Established as a college center in 2002, the Sustainable Engineered Materials Institute seeks to improve the relationship between the development and manufacture of wood-based composites and existing forest management practices. SEMI addresses the design and study of wood-based composites and the improvement of forest management practices.

Virginia State University (VSU)

VSU, through its College of Agriculture, partners with Virginia Tech to form Virginia Cooperative Extension. In addition, VSU has identified three potential focal areas for its Natural Resource and Forestry program: small woodlot management, urban forest management, and alternative forest production systems.

Dabney S. Lancaster Community College

Dabney S. Lancaster Community College in Clifton Forge, Virginia, offers an Associate Degree in Forest Management, accredited through the Society of American Foresters. The program offers a combination of classroom instruction coupled with hands-on experience to teach the students forest measurement, sawmilling, logging, and silviculture (the care and cultivation of forest trees). 

Students in this program have the opportunity to mill wood with an LT300 industrial sawmill by Wood-Mizer Industrial. The “big green machine” is from Wood-Mizer’s AWMV Industrial line and is a premier sawmill for commercial operations, giving DSLCC students a head start when they enter the labor force. 

Southern Virginia Higher Education Center (SVHEC)

SVHEC’s R&D Center for Advanced Manufacturing & Energy Efficiency (R&D CAMEE), established in 2006, provides three core services to small- and medium-sized businesses: technology adoption, custom production runs, and applied research.  A diverse research portfolio includes projects ranging from the production of affordable, energy-efficient housing to certifying Southern yellow pine as a building material for cross laminated timbers. R&D CAMEE’s research has also led to a pending patent on a unique adaptive walking stick (The Raising Cane Project) and an innovative, recyclable wine barrel.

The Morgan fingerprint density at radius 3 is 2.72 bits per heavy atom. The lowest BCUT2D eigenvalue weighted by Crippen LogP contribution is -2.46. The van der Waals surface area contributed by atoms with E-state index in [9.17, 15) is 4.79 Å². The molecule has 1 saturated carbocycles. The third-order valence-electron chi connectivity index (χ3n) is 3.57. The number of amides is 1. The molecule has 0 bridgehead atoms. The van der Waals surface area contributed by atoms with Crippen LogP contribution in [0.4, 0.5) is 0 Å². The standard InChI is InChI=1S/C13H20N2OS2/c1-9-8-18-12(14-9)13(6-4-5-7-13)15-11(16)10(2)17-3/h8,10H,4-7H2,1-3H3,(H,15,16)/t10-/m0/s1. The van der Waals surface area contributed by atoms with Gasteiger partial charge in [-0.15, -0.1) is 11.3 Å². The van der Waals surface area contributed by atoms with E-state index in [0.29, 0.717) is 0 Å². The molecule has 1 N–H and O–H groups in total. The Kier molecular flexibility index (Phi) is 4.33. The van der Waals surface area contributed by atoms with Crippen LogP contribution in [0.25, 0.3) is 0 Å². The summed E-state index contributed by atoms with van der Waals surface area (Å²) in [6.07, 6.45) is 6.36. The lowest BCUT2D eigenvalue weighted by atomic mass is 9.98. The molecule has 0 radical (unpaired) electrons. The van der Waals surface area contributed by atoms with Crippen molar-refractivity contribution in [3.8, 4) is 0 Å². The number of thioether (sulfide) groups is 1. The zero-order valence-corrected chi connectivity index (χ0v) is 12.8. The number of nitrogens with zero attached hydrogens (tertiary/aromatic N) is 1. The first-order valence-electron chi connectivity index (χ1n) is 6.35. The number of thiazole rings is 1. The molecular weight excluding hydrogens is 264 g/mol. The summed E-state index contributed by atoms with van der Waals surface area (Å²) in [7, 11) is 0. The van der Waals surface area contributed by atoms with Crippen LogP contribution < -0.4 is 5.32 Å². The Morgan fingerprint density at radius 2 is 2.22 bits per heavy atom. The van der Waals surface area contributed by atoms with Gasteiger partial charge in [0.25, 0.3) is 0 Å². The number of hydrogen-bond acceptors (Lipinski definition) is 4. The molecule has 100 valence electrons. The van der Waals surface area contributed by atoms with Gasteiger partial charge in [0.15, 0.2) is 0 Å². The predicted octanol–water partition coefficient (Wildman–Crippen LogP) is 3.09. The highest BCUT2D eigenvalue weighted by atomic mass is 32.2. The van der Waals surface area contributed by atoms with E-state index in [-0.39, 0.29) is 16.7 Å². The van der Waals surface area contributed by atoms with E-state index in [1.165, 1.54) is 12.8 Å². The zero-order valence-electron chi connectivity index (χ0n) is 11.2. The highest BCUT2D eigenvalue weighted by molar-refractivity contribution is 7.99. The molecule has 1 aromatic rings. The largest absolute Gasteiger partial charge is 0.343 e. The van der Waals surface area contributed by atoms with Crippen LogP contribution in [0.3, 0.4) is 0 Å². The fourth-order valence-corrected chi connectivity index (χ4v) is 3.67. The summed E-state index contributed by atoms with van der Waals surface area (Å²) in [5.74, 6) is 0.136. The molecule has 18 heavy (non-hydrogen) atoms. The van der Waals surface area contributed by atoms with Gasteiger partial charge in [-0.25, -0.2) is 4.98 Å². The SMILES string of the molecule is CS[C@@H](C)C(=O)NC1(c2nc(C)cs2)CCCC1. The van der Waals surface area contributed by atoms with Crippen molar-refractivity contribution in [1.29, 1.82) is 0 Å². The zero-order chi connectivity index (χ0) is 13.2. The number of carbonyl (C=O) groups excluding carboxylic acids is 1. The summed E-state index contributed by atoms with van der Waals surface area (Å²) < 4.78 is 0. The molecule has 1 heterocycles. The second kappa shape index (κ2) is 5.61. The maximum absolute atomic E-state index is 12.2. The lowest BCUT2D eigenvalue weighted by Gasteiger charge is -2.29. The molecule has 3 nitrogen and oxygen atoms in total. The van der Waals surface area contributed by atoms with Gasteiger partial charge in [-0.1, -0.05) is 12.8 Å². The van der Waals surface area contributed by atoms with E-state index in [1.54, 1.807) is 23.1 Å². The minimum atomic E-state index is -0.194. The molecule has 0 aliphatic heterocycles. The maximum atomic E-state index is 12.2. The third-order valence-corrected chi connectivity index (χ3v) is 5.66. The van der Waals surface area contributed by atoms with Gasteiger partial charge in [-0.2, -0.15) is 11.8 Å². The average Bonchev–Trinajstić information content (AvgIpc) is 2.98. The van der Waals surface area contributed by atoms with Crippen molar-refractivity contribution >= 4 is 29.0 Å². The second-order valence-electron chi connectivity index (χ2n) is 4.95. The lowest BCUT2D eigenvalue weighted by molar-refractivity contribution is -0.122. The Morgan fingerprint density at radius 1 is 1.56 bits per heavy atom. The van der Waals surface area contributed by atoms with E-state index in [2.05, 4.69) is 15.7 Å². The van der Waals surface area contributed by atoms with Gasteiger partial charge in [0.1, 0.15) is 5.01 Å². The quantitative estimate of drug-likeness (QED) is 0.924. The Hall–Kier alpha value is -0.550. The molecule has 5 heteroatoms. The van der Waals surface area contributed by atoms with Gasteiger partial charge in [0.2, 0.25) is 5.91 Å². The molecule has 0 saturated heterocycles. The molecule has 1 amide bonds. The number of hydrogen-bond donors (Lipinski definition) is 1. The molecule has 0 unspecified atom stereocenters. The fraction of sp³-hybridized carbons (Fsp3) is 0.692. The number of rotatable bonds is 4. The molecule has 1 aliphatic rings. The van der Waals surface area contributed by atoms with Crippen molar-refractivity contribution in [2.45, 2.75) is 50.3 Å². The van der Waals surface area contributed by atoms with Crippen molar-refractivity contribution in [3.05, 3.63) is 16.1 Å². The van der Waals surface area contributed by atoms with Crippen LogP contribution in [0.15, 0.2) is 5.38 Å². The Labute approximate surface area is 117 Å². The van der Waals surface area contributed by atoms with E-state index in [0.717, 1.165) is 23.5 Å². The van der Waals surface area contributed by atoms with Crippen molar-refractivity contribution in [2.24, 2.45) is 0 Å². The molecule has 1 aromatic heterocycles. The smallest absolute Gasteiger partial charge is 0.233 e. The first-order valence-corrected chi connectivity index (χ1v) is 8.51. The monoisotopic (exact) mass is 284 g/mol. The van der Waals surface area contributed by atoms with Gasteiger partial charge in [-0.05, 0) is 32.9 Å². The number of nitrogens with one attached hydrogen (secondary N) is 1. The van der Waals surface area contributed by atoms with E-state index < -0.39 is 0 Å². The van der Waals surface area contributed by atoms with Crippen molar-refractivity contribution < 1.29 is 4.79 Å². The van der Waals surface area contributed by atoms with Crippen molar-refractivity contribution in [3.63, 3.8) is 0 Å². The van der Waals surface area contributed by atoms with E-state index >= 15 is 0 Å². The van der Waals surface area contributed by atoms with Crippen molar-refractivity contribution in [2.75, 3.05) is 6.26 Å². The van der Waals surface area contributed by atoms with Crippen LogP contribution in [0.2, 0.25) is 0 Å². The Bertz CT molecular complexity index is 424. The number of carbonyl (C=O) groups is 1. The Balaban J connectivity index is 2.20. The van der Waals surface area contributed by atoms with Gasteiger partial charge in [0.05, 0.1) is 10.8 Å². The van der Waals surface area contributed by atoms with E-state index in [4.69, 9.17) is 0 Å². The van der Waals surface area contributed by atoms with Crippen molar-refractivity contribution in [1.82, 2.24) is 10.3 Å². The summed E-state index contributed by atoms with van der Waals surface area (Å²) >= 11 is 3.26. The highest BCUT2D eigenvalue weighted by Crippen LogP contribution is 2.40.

England Furniture Logo

A Search for Talent Leads England Furniture to Virginia

England Furniture’s employees had been working overtime at its headquarters in Tennessee, and the management team sought a new, strategically located facility with the space and dedicated workforce to accommodate continued growth.

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America's Top State for Business

Virginia is consistently ranked as a top location for business, and boasts a stable pro-business climate. Virginia is a right-to-work state with the 5th-lowest unionization rate in the U.S. at 5.5%.

Virginia 1 top state for business
Virginia 1 best quality of life
Virginia is 3 best state for business regulatory environment
Franklin Lumber

Franklin Lumber, Isle of Wight County

A Welcoming Business Climate for Manufacturers

  • 2019 Electricity rates are below the U.S. average at 6.24 cents per kilowatt hour vs. 7.01 cents nationally.
  • 2019 Unemployment insurance taxes are the 5th-lowest in the nation and 43% lower than the national average.
  • Average workers' compensation costs are among the nation’s lowest.
  • Effective tax rates for labor-intensive manufacturing rank No. 2 according to the 2015 Location Matters Study by the Tax Foundation.
  • The corporate income tax rate of 6%, not increased since 1972, demonstrates the Commonwealth’s stability for business.
  • All of Virginia's State Forests are SFI certified, and the Virginia Department of Forestry works with forest landowners to keep their forests healthy and sustainable by providing technical assistance on forest management, harvesting, water compliance, reforestation, and sustainable practices.
  • The Agriculture and Forestry Industries Development Fund (AFID)  is a discretionary incentive designed to grow Virginia’s agriculture and forestry industries. AFID grants are made to localities at the discretion of the Governor with the expectation that the grant will be critical to the success of a project that will result in the creation of new jobs and investment from companies that add value to Virginia-grown agriculture and forestry products.